A quick recap of the four strokes of a four stroke engine:
Induction – The inlet valve(s) open and the piston moves down in the cylinder, creating a partial vacuum which draws in the air/fuel mixture
Compression – The inlet valve(s) close and the piston moves upwards in the cylinder, compressing the unburnt air/fuel mixture, and, thanks to the wonders of physics, heating it.
Ignition – The spark plug fires, igniting the air/fuel mixture which expands enormously and quickly, pushing the piston down in the cylinder, and turning the crankshaft.  (Diesel engines are different – they do not use a spark for ignition, instead diesel engines use the heating effect of compression to cause ignition.)
Exhaust – The exhaust valve opens and the piston moves upwards, pushing the burnt air/fuel mixture out.
These four cycles are informally and memorably referred to as suck, squeeze, bang and blow.
In this post, I will concentrate on the work of the spark plug.  Spark plugs are an ancient invention; they were invented in 1839, two years after Queen Victoria became queen, but it took until 1902 before a Bosch employee came up with a viable system for a spark ignition system.  An awful lot of spark plugs have been made since – Bosch alone have manufactured over 10 billion plugs.  Laid end to end, that’s 800,000km of spark plugs –  enough to stretch to the moon and back.  (Although spark plugs are very difficult to balance one on top of the other.)
When the air is cold and dry, you may notice static shocks occurring.  Typically you get out of your car, touch the door to shut it, and notice the zap.  That zap is several thousand volts equalising between you and the car.  You’re still alive because the current involved is tiny.  But that spark can (and in certain circumstances does) cause ignition.  And it is very similar to the spark in a spark ignition engine.
In the combustion chamber, compression raises the pressure to approximately ten times atmospheric pressure.  As pressure rises, it becomes harder for a spark to jump across the spark plug gap, so spark plugs require a voltage of around 40,000 volts.  It’s the job of the coil to increase the voltage from the battery’s 12 volts to the high voltage needed to create a spark in the combustion chamber.  The ignition timing system ensures that the spark fires at the right time to ensure optimum combustion of the air/fuel mixture, taking account of the speed of the moving piston and the time taken for the flame front to burn through the mixture.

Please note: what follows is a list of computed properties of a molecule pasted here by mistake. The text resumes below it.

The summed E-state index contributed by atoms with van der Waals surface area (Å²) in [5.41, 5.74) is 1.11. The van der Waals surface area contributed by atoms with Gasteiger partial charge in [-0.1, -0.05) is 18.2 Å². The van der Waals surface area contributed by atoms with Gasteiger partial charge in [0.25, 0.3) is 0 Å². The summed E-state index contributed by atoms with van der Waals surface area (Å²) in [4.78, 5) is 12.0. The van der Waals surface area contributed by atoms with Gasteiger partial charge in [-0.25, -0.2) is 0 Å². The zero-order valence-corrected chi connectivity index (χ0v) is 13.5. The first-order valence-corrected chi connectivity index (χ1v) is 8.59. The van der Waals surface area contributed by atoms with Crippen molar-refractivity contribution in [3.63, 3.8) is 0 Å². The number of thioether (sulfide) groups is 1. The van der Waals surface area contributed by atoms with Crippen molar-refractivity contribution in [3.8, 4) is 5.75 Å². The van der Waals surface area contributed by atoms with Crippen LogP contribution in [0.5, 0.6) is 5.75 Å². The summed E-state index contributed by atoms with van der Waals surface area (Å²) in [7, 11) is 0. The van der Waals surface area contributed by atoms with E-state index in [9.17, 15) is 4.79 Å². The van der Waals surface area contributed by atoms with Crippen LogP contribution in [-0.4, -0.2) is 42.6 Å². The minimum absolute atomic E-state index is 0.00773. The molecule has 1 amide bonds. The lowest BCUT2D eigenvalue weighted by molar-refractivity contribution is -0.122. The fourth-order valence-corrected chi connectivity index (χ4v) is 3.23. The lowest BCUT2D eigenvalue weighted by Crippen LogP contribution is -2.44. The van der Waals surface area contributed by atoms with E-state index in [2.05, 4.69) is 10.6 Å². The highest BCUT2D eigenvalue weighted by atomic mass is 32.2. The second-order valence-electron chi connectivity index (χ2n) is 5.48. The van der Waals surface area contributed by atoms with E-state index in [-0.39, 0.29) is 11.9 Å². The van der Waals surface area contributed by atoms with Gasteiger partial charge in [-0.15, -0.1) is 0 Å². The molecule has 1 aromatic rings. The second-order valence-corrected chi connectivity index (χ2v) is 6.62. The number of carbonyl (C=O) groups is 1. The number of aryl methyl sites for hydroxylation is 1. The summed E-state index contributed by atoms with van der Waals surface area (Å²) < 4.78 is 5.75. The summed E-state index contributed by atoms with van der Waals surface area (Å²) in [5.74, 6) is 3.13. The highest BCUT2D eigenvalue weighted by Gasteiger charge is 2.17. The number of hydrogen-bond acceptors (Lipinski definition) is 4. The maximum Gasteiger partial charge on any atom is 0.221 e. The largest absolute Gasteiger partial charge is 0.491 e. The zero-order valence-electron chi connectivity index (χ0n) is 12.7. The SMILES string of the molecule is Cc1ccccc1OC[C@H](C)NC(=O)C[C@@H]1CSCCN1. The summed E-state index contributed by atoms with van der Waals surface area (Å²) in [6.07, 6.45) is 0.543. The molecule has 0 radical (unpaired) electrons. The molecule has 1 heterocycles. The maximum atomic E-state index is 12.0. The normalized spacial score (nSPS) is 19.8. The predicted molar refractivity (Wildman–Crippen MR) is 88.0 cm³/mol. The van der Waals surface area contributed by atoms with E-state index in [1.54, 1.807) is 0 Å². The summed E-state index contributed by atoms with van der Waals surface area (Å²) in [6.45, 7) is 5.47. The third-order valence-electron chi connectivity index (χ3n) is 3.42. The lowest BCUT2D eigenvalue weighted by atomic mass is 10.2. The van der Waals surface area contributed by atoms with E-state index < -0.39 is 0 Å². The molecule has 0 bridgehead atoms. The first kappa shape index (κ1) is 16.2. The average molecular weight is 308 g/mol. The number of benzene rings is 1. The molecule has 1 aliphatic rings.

Here is a video showing what happens inside a cylinder.  The camera is pointing upwards at the roof of the combustion chamber, with the inlet valve on the right and the exhaust valve on the left.  The shot jumps past the closing of the exhaust valve every time, so you don’t get to see the exhaust valve closing.
 For a wider view, here’s a video showing an engine built with a glass cylinder, which allows the internals to be seen clearly.  Interestingly there are a number of misfires.  The first is at 0:40, and there is another at 1:08.  (Remember suck, squeeze, bang and blow?)  An ignition (easy to see here occurs every second time the piston nears the top of its stroke. 
 The design of the spark plug has a central positive electrode running down the length of the plug.  The negative electrode is earthed via the cylinder head.  The ceramic insulator – the white bit – that runs the length of the spark plug separates the two electrodes.  Finally, the washer provides a gas-tight seal. 
As well as providing a spark (well….duh!), the spark plug helps maintain the combustion chamber at the correct temperature.  Different plug designs carry more or less heat away from the combustion chamber.  A plug that carries more heat away from the combustion chamber is referred to as a cooler plug, and one that carries less heat is referred to as a warmer plug.  A spark plug’s heat range is indicated by the number in the spark plug type.  For instance, the ‘5’ in a Bosch WR5DC+ or FGR5KQE0 spark plug indicates the heat range.  A plug containing a different number, e.g., WR7DC+ would have the same physical characteristics, but a different temperature rating.  And just to keep things exciting, different manufacturers use different numbers to convey the same information.  In other words, just because the appropriate Bosch plug for your car has a ‘5’ as the heat range indicator, it doesn’t mean that NGK will also use a ‘5’ for their equivalent. 
The other letters in a spark plug’s identifier tell you about electrode length, diameter, material and all sorts of other things, to a level of geeky-ness that no normal human being needs to know.  So let’s take a look at that, shall we, with the aid of this useful chart.  The info in the chart works well enough for the WR5DC+ plug, which is used in Porsche 911 cars to 1989.  And the info which comes out is:
W – Seat shape and thread:  20.8mm head with M14 x 1.25 thread
R – Plug design: Interference suppression resistor
5  - The heat range of the plug
D – Thread length and spark position
C – Type of electrode: Copper
+ – Marketing BS.  In this case ‘Super Plus Technology’
Like true love, but unlike herpes, spark plugs do not last forever.  Each time a spark plug creates a spark, a minuscule piece of material is removed from the electrode.  Eventually this material removal means that the plug no longer sparks correctly.  This is why spark plugs need to be replaced from time to time.  It is also why advice columnists and doctors are such busy people.


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All pictures and references to the brands and logos are for reference only, and do not imply any association with the brandholders. Most parts offered are OEM or quality aftermarket parts.  Genuine Porsche or MINI parts are specifically identified as such.  Master Parts  is not responsible for any typographical errors contained within the site.   Information within this website is for reference only.   It is your responsibility to verify that you are technically competent to carry out repair and maintenance procedures.  By entering this site, you agree to hold Master Parts free from any liability arising out of the use of any information contained within.
Master Parts is Australian owned and operated in Australia, for Australian customers.